Having a pretty extensive hands on allowed me to run through the E3 level around 8 times or so; attempting a new route each time, all successfully may I add. I started trying to recreate the E3 attempt, but failed on numerous occasions – they definitely made it look easy, but the real fun started when I experimented on how to distract the guards outside the mansion. On one attempt I found that throwing an EMP grenade into a market stall managed to cause a bit of a fuss with the locals and as the crowd vacated the scene, the guards came to investigate. It was at that point I was able to sneak past them and get inside the building with no alerts. Similarly on my next playthrough, I pulled a gun out in the crowd which also caused a bit of a panic. This time, I took a different approach though and as the crowd ran past the King George mansion, I decided to run with them, effectively disguising myself in the crowd and running straight past the guards as if I was a local. It was serious poetry in motion and when the game ships next year, it is something that everyone must try. You can’t help but look smug. However that smug look was quickly wiped from my face when I was seen entering the mansion. The ploy would have been a successful one as well if I just taken care after the cunning diversion ... no problems there though, a quick Mark and Execute later and I’m in the building.

After travelling through the mansion interior numerous times, the AI on the guards seemed to be responsive and intuitive enough. The new Last Known Position mechanic – which indicates Fisher’s last position with a translucent outline – made it a little too easy to outsmart them though. There seemed to be no set patrol patterns when they were on to you and the only thing that seemed scripted was where they started. The guards even have contextual responses; you’ll find some call you out acting the big man, some calling for backup and some even fearing the impending confrontation with the mighty Sam Fisher whose reputation precedes him.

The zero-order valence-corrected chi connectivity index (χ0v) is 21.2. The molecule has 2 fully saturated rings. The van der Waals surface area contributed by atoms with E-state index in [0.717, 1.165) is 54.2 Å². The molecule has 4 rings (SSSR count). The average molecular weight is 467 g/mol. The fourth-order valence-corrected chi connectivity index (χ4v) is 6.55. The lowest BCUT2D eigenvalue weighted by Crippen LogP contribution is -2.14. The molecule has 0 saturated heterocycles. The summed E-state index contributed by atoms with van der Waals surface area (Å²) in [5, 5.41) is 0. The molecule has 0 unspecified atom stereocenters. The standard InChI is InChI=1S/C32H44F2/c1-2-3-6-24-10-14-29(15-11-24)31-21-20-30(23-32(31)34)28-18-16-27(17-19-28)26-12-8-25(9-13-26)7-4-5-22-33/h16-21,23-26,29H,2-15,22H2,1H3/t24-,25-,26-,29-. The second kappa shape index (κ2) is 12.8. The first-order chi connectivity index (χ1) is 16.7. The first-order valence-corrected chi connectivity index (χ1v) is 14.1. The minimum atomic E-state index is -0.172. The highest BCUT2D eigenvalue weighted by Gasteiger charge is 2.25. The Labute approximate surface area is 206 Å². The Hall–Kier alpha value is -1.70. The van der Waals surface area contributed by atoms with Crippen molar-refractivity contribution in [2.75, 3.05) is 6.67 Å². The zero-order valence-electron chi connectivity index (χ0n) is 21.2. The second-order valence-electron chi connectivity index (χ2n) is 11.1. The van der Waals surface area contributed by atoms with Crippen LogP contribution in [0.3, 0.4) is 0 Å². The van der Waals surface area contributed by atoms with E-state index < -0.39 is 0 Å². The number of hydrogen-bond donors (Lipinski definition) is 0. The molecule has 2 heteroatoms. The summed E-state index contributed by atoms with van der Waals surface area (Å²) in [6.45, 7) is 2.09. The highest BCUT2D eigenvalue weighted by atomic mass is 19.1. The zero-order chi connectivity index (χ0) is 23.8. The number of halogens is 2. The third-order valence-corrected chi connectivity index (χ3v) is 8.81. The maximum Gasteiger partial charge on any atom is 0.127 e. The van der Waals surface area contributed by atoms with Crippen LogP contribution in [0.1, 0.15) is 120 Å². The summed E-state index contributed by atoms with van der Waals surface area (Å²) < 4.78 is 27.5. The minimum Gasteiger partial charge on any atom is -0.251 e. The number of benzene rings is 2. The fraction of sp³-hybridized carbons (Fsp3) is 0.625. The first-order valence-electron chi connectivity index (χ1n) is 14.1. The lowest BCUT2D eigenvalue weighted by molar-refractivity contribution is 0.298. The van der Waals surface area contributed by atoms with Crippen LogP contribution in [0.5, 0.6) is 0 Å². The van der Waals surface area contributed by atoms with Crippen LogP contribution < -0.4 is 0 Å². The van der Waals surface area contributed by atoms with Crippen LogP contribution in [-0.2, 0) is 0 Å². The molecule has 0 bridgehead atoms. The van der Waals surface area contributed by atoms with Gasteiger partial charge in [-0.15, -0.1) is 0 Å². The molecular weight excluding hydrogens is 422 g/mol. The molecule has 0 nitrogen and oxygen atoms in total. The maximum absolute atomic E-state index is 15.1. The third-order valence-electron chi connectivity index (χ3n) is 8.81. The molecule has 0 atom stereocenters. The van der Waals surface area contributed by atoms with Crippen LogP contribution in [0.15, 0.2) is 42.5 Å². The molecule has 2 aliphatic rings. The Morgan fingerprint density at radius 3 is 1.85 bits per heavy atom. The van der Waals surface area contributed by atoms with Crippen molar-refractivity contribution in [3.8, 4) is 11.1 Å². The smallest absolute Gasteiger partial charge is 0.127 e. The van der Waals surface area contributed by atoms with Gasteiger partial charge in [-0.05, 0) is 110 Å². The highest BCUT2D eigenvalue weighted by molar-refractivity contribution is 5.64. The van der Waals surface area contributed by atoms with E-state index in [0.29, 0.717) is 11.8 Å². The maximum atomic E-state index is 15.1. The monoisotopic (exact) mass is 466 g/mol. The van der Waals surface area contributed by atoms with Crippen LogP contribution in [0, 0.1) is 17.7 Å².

As far as gadgets goes, whilst Fisher is effectively rogue now, you don’t start off with a huge range of fancy gadgets. In the build we went hands on with however, we were equipped with portable EMP devices (a device which powers down any electronic device in a certain range), sticky cameras (although I never found myself using them) and EMP grenades which are as they sound. All of these are easily selected with the d-pad and deployed with the B button. Pretty damn simple. I have a feeling that these may not be used in the Malta level in the final build because being so early on, how does Sam have access to these gadgets? We’re still praying for night vision and thermal vision at some point or another in Conviction because let’s be honest, it wouldn’t quite feel like Splinter Cell without them. It’s like Halo without Sticky Grenades, or Gears of War without Lancers.

Any sort of doubts that we had for Splinter Cell: Conviction after E3’s rather samey showing of the title, were put to rest with this hands on. It’s clear after 8 playthroughs of the same level, that the game does give you plenty of choice and has an immense amount of replayability – if I can do the same level so many times in a row, and still want to do it again after, then you know something is right. The Mark and Execute feature does make for an easier game at times as does the Last Known Position, but it also makes for a more tactical game, and it doesn’t seem to get stale. We’d like to think that as we get further in, the challenge will ramp up ten-fold anyway and they won’t seem too overpowering. It will be interesting to see the game’s direction in more open and expansive environments and it definitely feels more Chaos Theory-esque than Double Agent which frankly, is just what the doctor ordered.

Splinter Cell Conviction is now scheduled for a 2010 release on PC and Xbox 360.



 
 

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Game Info
Developer:
Ubisoft Montreal
Publisher:
Ubisoft
Genre:

Release:

US April 13, 2010
Europe April 16, 2010